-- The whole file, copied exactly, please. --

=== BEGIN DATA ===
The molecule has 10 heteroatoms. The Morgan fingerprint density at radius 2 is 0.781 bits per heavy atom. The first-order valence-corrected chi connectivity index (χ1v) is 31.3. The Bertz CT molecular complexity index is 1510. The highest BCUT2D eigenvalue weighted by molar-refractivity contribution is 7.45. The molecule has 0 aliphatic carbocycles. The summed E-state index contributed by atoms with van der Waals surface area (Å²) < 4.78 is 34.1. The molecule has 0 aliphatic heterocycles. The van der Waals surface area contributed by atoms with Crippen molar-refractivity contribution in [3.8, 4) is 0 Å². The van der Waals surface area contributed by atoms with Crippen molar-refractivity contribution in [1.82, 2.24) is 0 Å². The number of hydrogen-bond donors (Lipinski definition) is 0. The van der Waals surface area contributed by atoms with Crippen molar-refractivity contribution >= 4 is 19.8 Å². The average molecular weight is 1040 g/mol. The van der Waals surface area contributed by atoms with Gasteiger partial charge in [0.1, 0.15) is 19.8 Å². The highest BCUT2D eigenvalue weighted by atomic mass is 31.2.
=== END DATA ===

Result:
The molecule has 10 heteroatoms. The Morgan fingerprint density at radius 2 is 0.781 bits per heavy atom. The first-order valence-corrected chi connectivity index (χ1v) is 31.3. The Bertz CT molecular complexity index is 1510. The highest BCUT2D eigenvalue weighted by molar-refractivity contribution is 7.45. The molecule has 0 aliphatic carbocycles. The summed E-state index contributed by atoms with van der Waals surface area (Å²) < 4.78 is 34.1. The molecule has 0 aliphatic heterocycles. The van der Waals surface area contributed by atoms with Crippen molar-refractivity contribution in [3.8, 4) is 0 Å². The van der Waals surface area contributed by atoms with Crippen molar-refractivity contribution in [1.82, 2.24) is 0 Å². The number of hydrogen-bond donors (Lipinski definition) is 0. The van der Waals surface area contributed by atoms with Crippen molar-refractivity contribution >= 4 is 19.8 Å². The average molecular weight is 1040 g/mol. The van der Waals surface area contributed by atoms with Gasteiger partial charge in [0.1, 0.15) is 19.8 Å². The highest BCUT2D eigenvalue weighted by atomic mass is 31.2.